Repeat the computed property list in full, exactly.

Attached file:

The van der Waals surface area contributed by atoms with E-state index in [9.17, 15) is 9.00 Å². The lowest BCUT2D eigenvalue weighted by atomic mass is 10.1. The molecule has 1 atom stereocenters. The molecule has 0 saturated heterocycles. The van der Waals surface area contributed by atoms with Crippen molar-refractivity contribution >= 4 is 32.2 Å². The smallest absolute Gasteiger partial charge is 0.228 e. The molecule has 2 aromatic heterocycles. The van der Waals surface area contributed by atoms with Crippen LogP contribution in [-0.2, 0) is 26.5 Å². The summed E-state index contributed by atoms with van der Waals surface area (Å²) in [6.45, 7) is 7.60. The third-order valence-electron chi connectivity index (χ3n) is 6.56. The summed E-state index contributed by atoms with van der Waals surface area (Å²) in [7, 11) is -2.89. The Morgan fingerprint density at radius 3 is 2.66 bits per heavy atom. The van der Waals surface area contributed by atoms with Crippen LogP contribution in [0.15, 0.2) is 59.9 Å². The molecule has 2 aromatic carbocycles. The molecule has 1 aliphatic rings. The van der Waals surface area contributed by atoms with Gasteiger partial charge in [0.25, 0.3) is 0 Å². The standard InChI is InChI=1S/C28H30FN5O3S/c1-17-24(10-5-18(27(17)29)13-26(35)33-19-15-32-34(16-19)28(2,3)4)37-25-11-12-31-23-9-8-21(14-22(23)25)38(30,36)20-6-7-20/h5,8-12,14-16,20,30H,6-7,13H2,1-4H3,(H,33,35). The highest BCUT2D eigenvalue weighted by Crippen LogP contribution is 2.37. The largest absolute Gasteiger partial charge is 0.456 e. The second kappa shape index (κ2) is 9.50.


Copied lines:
The van der Waals surface area contributed by atoms with E-state index in [9.17, 15) is 9.00 Å². The lowest BCUT2D eigenvalue weighted by atomic mass is 10.1. The molecule has 1 atom stereocenters. The molecule has 0 saturated heterocycles. The van der Waals surface area contributed by atoms with Crippen molar-refractivity contribution >= 4 is 32.2 Å². The smallest absolute Gasteiger partial charge is 0.228 e. The molecule has 2 aromatic heterocycles. The van der Waals surface area contributed by atoms with Crippen LogP contribution in [-0.2, 0) is 26.5 Å². The summed E-state index contributed by atoms with van der Waals surface area (Å²) in [6.45, 7) is 7.60. The third-order valence-electron chi connectivity index (χ3n) is 6.56. The summed E-state index contributed by atoms with van der Waals surface area (Å²) in [7, 11) is -2.89. The Morgan fingerprint density at radius 3 is 2.66 bits per heavy atom. The van der Waals surface area contributed by atoms with Crippen LogP contribution in [0.15, 0.2) is 59.9 Å². The molecule has 2 aromatic carbocycles. The molecule has 1 aliphatic rings. The van der Waals surface area contributed by atoms with Gasteiger partial charge in [0.25, 0.3) is 0 Å². The standard InChI is InChI=1S/C28H30FN5O3S/c1-17-24(10-5-18(27(17)29)13-26(35)33-19-15-32-34(16-19)28(2,3)4)37-25-11-12-31-23-9-8-21(14-22(23)25)38(30,36)20-6-7-20/h5,8-12,14-16,20,30H,6-7,13H2,1-4H3,(H,33,35). The highest BCUT2D eigenvalue weighted by Crippen LogP contribution is 2.37. The largest absolute Gasteiger partial charge is 0.456 e. The second kappa shape index (κ2) is 9.50.